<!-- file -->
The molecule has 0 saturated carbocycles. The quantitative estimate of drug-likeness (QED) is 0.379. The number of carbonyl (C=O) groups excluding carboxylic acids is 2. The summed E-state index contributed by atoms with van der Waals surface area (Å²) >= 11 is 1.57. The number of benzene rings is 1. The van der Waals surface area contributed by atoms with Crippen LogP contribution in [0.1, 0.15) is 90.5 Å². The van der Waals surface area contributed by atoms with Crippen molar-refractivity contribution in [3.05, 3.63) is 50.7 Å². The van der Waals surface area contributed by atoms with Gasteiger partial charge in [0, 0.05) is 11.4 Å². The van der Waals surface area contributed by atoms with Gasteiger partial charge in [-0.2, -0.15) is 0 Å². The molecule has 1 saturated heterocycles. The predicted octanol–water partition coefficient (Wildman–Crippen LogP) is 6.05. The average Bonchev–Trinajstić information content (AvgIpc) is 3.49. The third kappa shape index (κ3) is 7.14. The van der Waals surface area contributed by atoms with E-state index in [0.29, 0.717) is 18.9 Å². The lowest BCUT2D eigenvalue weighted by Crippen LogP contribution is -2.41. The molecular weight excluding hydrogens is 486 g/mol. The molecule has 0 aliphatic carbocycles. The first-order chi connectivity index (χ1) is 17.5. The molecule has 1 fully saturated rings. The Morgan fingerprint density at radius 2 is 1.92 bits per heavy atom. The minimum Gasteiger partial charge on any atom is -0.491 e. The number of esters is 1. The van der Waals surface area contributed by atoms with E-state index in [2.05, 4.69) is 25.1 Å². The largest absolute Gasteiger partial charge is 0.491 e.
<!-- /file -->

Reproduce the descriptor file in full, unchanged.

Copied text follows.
The molecule has 0 saturated carbocycles. The quantitative estimate of drug-likeness (QED) is 0.379. The number of carbonyl (C=O) groups excluding carboxylic acids is 2. The summed E-state index contributed by atoms with van der Waals surface area (Å²) >= 11 is 1.57. The number of benzene rings is 1. The van der Waals surface area contributed by atoms with Crippen LogP contribution in [0.1, 0.15) is 90.5 Å². The van der Waals surface area contributed by atoms with Crippen molar-refractivity contribution in [3.05, 3.63) is 50.7 Å². The van der Waals surface area contributed by atoms with Gasteiger partial charge in [0, 0.05) is 11.4 Å². The van der Waals surface area contributed by atoms with Gasteiger partial charge in [-0.2, -0.15) is 0 Å². The molecule has 1 saturated heterocycles. The predicted octanol–water partition coefficient (Wildman–Crippen LogP) is 6.05. The average Bonchev–Trinajstić information content (AvgIpc) is 3.49. The third kappa shape index (κ3) is 7.14. The van der Waals surface area contributed by atoms with E-state index in [0.29, 0.717) is 18.9 Å². The lowest BCUT2D eigenvalue weighted by Crippen LogP contribution is -2.41. The molecular weight excluding hydrogens is 486 g/mol. The molecule has 0 aliphatic carbocycles. The first-order chi connectivity index (χ1) is 17.5. The molecule has 1 fully saturated rings. The Morgan fingerprint density at radius 2 is 1.92 bits per heavy atom. The minimum Gasteiger partial charge on any atom is -0.491 e. The number of esters is 1. The van der Waals surface area contributed by atoms with E-state index in [2.05, 4.69) is 25.1 Å². The largest absolute Gasteiger partial charge is 0.491 e.